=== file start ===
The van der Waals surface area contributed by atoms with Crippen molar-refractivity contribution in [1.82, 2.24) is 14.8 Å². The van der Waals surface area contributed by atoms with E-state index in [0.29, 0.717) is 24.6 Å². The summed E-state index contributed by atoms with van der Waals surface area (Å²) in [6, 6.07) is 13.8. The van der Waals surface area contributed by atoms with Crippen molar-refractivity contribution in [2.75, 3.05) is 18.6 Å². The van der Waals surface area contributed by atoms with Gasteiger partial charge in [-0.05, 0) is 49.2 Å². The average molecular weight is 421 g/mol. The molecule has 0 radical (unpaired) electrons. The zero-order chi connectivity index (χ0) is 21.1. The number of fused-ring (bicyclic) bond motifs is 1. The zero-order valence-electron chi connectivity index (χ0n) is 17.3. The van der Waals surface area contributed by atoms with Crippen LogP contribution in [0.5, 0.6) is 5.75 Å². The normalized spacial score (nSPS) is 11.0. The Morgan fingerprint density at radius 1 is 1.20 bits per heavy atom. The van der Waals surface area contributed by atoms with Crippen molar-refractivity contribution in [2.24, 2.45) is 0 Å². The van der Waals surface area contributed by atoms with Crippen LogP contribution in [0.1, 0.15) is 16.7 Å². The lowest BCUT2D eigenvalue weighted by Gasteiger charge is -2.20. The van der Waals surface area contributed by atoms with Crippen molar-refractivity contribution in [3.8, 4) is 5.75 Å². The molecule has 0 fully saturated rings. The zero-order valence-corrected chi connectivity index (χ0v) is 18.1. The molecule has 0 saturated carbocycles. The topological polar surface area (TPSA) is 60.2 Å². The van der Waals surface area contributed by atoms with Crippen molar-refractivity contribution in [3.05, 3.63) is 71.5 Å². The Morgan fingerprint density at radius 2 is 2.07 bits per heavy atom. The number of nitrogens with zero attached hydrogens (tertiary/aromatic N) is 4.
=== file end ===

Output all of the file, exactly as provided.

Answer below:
The van der Waals surface area contributed by atoms with Crippen molar-refractivity contribution in [1.82, 2.24) is 14.8 Å². The van der Waals surface area contributed by atoms with E-state index in [0.29, 0.717) is 24.6 Å². The summed E-state index contributed by atoms with van der Waals surface area (Å²) in [6, 6.07) is 13.8. The van der Waals surface area contributed by atoms with Crippen molar-refractivity contribution in [2.75, 3.05) is 18.6 Å². The van der Waals surface area contributed by atoms with Gasteiger partial charge in [-0.05, 0) is 49.2 Å². The average molecular weight is 421 g/mol. The molecule has 0 radical (unpaired) electrons. The zero-order chi connectivity index (χ0) is 21.1. The number of fused-ring (bicyclic) bond motifs is 1. The zero-order valence-electron chi connectivity index (χ0n) is 17.3. The van der Waals surface area contributed by atoms with Crippen LogP contribution in [0.5, 0.6) is 5.75 Å². The normalized spacial score (nSPS) is 11.0. The Morgan fingerprint density at radius 1 is 1.20 bits per heavy atom. The van der Waals surface area contributed by atoms with Crippen molar-refractivity contribution in [2.24, 2.45) is 0 Å². The van der Waals surface area contributed by atoms with Crippen LogP contribution in [0.1, 0.15) is 16.7 Å². The lowest BCUT2D eigenvalue weighted by Gasteiger charge is -2.20. The van der Waals surface area contributed by atoms with Crippen molar-refractivity contribution in [3.8, 4) is 5.75 Å². The molecule has 0 fully saturated rings. The zero-order valence-corrected chi connectivity index (χ0v) is 18.1. The molecule has 0 saturated carbocycles. The topological polar surface area (TPSA) is 60.2 Å². The van der Waals surface area contributed by atoms with Crippen molar-refractivity contribution in [3.05, 3.63) is 71.5 Å². The Morgan fingerprint density at radius 2 is 2.07 bits per heavy atom. The number of nitrogens with zero attached hydrogens (tertiary/aromatic N) is 4.